Stress, on the other hand, is our psychological experience that helps in the development and maintenance of obesity. For this article, stress is defined using Andrew Baum's comprehensive characterization: “a negative emotional experience accompanied by predictable biochemical, physiological, cognitive, and changes in behavior that are directed either toward altering the stressful event or accommodating to its effects”.[7] A national survey showed a majority of US citizens' reports moderate to high levels of stress.[8] About one-third of US adults have a BMI of more than 30, which falls under the obese category. Stress is depicted as a condition in which desires whether, hereditarily modified, built up by earlier learning, or concluded from conditions, do not coordinate present or foreseen impression of the internal or external condition.[9] Stress, both physical and mental, can be viewed as a part of life that each individual will experience somewhat. Stress is characterized as a ''condition of undermined or perceived as compromised homeostasis'.[10] Stressors, including damage, commotion, extreme cold, loss of work and low social standing may initiate the stress system and cause an immediate or perceived risk of homeostasis.[11] The stress system comprises of two noteworthy parts: (i) the sympathetic nervous system, which without anyone else's input and by means of the adrenal medulla secretes noradrenaline and adrenaline and triggers the fight-or-flight mechanism; and (ii) the hypothalamic– pituitary– adrenal (HPA) axis, which release cortisol, an adrenal cortex-derived hormone that plays a main role in the physiology of stress reactions[11] as well as illness.[12]


  Methodology Top


A literature review was undertaken that linked stress and obesity from various cognitive, behavioral and physiological perspectives. Electronic databases, including Medline, Cinahl, Cochrane Library, PscyhInfo and Google scholar were searched for relevant studies from articles published in English language between 2000 and December 2020. Search terms used in these databases included, but were not limited to: stress, obesity, cognition, cortisol awakening response (CAR), metabolic syndrome, leptin, ghrelin, and neuropeptide Y, HPA axis and BMI.

Causes of obesity and stress

There are one or more factors like strong genetic origins,[13] eating behavior and environment that causes obesity. Nowadays, most of the people eat anything, regardless of its nutritional value, without bothering about the quality or quantity of the food. Increasing demands and population results in introductions of more cultures and traditions, which lead to new pop food cultures and the opening of fast food outlets in every corner of the world. These kinds of foods are high calorie and have trans-fat content which raises the cholesterol levels, particularly the LDL, i.e., the bad cholesterol and can lead to a lot of factors such as high blood pressure, heart disease, stress, diabetes type 2 and can even cause death.[14]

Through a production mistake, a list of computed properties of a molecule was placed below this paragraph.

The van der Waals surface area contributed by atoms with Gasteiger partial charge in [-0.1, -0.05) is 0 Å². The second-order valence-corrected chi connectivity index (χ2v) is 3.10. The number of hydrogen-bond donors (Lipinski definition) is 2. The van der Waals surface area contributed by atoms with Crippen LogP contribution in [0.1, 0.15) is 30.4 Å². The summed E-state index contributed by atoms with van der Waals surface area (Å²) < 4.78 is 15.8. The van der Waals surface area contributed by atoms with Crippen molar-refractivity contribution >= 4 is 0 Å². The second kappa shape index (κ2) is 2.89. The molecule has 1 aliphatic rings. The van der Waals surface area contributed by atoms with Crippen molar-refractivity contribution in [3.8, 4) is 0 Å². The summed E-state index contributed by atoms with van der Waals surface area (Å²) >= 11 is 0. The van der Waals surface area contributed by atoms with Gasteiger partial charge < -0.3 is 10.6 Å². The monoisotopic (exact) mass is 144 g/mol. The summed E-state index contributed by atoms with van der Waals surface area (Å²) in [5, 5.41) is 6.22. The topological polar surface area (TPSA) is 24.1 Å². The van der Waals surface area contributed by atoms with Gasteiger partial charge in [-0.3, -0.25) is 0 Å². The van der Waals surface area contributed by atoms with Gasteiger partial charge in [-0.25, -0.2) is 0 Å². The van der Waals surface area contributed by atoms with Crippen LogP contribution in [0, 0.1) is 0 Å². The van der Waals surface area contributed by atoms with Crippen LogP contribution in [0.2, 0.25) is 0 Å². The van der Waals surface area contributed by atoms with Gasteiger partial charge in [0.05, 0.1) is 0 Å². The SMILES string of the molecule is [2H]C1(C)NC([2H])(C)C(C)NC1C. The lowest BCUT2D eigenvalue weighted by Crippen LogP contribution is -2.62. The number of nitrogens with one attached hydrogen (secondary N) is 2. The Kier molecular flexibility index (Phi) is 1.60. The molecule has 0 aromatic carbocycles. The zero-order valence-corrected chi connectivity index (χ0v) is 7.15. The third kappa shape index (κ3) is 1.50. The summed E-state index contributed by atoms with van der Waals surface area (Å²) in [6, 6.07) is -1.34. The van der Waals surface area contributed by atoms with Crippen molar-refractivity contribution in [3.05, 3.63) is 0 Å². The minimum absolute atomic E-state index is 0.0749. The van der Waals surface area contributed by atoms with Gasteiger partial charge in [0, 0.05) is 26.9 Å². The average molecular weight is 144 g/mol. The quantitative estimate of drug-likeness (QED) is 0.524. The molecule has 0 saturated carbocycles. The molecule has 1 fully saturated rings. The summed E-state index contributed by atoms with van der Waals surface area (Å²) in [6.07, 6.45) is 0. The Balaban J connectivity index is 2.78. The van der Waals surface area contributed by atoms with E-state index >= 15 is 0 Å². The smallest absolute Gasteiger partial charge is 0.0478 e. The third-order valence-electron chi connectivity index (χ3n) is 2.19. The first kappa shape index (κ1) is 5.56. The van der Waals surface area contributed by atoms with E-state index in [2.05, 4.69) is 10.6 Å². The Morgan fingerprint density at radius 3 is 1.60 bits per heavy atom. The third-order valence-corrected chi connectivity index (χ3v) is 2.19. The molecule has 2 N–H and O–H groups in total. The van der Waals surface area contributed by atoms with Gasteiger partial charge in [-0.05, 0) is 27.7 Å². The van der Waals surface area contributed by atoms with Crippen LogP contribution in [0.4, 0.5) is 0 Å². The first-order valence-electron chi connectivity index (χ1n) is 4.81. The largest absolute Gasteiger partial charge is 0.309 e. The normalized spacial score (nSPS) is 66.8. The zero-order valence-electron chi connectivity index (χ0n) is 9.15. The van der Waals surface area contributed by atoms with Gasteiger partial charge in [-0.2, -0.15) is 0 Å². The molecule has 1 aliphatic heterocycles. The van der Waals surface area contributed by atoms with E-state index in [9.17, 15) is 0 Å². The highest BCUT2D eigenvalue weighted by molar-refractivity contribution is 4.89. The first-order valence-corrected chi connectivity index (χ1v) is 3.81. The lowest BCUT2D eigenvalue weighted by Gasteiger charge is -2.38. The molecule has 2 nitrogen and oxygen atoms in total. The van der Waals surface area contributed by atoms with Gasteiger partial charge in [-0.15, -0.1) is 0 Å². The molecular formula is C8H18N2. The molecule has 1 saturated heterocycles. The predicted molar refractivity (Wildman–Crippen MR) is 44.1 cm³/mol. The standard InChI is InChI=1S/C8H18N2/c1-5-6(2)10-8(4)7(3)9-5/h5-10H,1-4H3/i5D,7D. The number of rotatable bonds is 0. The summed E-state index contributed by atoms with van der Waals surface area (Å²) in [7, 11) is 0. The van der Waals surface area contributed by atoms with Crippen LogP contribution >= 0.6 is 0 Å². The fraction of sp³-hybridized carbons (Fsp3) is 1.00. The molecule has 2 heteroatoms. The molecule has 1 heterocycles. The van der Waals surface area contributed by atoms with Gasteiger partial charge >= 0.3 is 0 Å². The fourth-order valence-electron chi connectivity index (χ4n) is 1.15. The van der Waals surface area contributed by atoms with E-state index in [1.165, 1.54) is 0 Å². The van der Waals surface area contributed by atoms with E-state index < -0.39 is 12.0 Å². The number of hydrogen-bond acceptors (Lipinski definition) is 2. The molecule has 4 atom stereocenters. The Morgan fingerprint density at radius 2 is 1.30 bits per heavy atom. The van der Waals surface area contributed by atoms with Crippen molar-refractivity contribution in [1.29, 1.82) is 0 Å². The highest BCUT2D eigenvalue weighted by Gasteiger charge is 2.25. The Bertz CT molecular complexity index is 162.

Even if you are eating 'comfort food' in large portions, it is still risky and unhealthy as it will cause indigestion. Consumption of canned products and sugary drinks which are high in sugar as well as fat also leads to obesity. In earlier studies, there is evidence that stress causes obesity especially when there is an increase in the levels of stress hormone cortisol called glucocorticoid, which plays a crucial role in the development of obesity. Glucocorticoid redistributes the white adipose tissues to the area and increases the hunger pangs and cravings for energy-rich food consisting of sugar and fat.[4] High levels of cortisol hormone may increase stress-related eating as well.[15] Data suggested by[16] that stress-related eating is more common among women as compared to men. There is evidence suggesting the adverse effects of stress on eating behavior. For instance, some people skip a meal, and some indulge in binge eating.[17] Irregular eating pattern increases insulin level in the body.[18] Humans are not the only ones who change their eating patterns under stress. A study on rats stated that rats eat lard and sugar-rich food when they are stressed.[19] Let us now see how obesity and stress are correlated with each other and how do they impact our human bodies. In our modern society, the prevalence of obesity is linked with an increase in the cortisol production which in turn increases chronic stress, intake of food with high sugar and fat content and decreases the sleep.[5] Chronic stress has various emotional and physiological factors like interpersonal conflicts, relationship problems, unemployment, loss of a close family member, chronic illness, hunger deprivation, insomnia and, some drug effects which cause obesity.[20]